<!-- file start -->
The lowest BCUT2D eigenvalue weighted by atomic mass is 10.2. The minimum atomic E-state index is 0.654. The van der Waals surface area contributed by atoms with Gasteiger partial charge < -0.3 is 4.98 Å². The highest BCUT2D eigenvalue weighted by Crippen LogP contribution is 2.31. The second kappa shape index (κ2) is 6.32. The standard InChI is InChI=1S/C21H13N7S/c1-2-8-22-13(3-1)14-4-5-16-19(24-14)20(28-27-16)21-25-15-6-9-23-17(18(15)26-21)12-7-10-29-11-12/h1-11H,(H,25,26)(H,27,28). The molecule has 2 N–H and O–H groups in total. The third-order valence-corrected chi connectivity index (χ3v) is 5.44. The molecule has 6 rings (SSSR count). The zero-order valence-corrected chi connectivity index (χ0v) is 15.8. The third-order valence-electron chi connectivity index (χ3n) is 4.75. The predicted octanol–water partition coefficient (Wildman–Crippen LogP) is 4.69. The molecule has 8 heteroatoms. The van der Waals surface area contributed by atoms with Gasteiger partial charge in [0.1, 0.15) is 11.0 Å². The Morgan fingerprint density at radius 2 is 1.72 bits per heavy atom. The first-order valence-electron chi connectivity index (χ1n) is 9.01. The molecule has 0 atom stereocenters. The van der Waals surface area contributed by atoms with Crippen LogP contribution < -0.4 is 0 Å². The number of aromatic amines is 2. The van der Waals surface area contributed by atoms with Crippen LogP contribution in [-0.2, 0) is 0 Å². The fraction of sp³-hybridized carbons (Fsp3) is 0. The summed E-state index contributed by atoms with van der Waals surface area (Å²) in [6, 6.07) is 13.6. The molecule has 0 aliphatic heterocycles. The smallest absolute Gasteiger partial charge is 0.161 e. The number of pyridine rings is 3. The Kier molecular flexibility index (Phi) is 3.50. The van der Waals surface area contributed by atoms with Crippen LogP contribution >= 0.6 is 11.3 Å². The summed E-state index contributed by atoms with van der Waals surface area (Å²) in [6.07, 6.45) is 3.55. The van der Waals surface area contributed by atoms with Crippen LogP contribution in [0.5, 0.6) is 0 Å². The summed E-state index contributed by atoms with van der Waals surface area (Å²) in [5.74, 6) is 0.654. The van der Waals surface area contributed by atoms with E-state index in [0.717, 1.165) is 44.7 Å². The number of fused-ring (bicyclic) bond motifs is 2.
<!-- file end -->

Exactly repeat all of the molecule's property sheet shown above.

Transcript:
The lowest BCUT2D eigenvalue weighted by atomic mass is 10.2. The minimum atomic E-state index is 0.654. The van der Waals surface area contributed by atoms with Gasteiger partial charge < -0.3 is 4.98 Å². The highest BCUT2D eigenvalue weighted by Crippen LogP contribution is 2.31. The second kappa shape index (κ2) is 6.32. The standard InChI is InChI=1S/C21H13N7S/c1-2-8-22-13(3-1)14-4-5-16-19(24-14)20(28-27-16)21-25-15-6-9-23-17(18(15)26-21)12-7-10-29-11-12/h1-11H,(H,25,26)(H,27,28). The molecule has 2 N–H and O–H groups in total. The third-order valence-corrected chi connectivity index (χ3v) is 5.44. The molecule has 6 rings (SSSR count). The zero-order valence-corrected chi connectivity index (χ0v) is 15.8. The third-order valence-electron chi connectivity index (χ3n) is 4.75. The predicted octanol–water partition coefficient (Wildman–Crippen LogP) is 4.69. The molecule has 8 heteroatoms. The van der Waals surface area contributed by atoms with Gasteiger partial charge in [0.1, 0.15) is 11.0 Å². The Morgan fingerprint density at radius 2 is 1.72 bits per heavy atom. The first-order valence-electron chi connectivity index (χ1n) is 9.01. The molecule has 0 atom stereocenters. The van der Waals surface area contributed by atoms with Crippen LogP contribution < -0.4 is 0 Å². The number of aromatic amines is 2. The van der Waals surface area contributed by atoms with Crippen LogP contribution in [-0.2, 0) is 0 Å². The fraction of sp³-hybridized carbons (Fsp3) is 0. The summed E-state index contributed by atoms with van der Waals surface area (Å²) in [6, 6.07) is 13.6. The molecule has 0 aliphatic heterocycles. The smallest absolute Gasteiger partial charge is 0.161 e. The number of pyridine rings is 3. The Kier molecular flexibility index (Phi) is 3.50. The van der Waals surface area contributed by atoms with Crippen LogP contribution >= 0.6 is 11.3 Å². The summed E-state index contributed by atoms with van der Waals surface area (Å²) in [6.07, 6.45) is 3.55. The van der Waals surface area contributed by atoms with Crippen LogP contribution in [0.5, 0.6) is 0 Å². The summed E-state index contributed by atoms with van der Waals surface area (Å²) in [5.74, 6) is 0.654. The van der Waals surface area contributed by atoms with E-state index in [0.717, 1.165) is 44.7 Å². The number of fused-ring (bicyclic) bond motifs is 2.